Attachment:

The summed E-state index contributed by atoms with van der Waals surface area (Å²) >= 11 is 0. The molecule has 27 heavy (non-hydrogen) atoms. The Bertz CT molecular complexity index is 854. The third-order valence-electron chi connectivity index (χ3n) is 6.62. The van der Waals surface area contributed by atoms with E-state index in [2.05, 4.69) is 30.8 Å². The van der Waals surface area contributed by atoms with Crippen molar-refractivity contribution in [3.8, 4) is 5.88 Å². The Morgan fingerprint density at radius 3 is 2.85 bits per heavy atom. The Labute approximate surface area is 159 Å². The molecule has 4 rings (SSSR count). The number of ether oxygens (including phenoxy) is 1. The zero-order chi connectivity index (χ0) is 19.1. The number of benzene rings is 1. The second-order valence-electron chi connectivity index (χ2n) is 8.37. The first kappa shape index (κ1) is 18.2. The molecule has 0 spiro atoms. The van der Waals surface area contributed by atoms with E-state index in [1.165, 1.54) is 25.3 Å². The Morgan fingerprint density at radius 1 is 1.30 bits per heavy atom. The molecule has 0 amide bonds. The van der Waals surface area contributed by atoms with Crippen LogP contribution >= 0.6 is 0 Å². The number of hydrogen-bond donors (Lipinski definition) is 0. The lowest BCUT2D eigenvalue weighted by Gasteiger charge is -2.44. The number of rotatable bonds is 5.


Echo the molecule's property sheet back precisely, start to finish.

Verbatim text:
The summed E-state index contributed by atoms with van der Waals surface area (Å²) >= 11 is 0. The molecule has 27 heavy (non-hydrogen) atoms. The Bertz CT molecular complexity index is 854. The third-order valence-electron chi connectivity index (χ3n) is 6.62. The van der Waals surface area contributed by atoms with E-state index in [2.05, 4.69) is 30.8 Å². The van der Waals surface area contributed by atoms with Crippen molar-refractivity contribution in [3.8, 4) is 5.88 Å². The Morgan fingerprint density at radius 3 is 2.85 bits per heavy atom. The Labute approximate surface area is 159 Å². The molecule has 4 rings (SSSR count). The number of ether oxygens (including phenoxy) is 1. The zero-order chi connectivity index (χ0) is 19.1. The number of benzene rings is 1. The second-order valence-electron chi connectivity index (χ2n) is 8.37. The first kappa shape index (κ1) is 18.2. The molecule has 0 spiro atoms. The van der Waals surface area contributed by atoms with E-state index in [1.165, 1.54) is 25.3 Å². The Morgan fingerprint density at radius 1 is 1.30 bits per heavy atom. The molecule has 0 amide bonds. The van der Waals surface area contributed by atoms with Crippen LogP contribution >= 0.6 is 0 Å². The number of hydrogen-bond donors (Lipinski definition) is 0. The lowest BCUT2D eigenvalue weighted by Gasteiger charge is -2.44. The number of rotatable bonds is 5.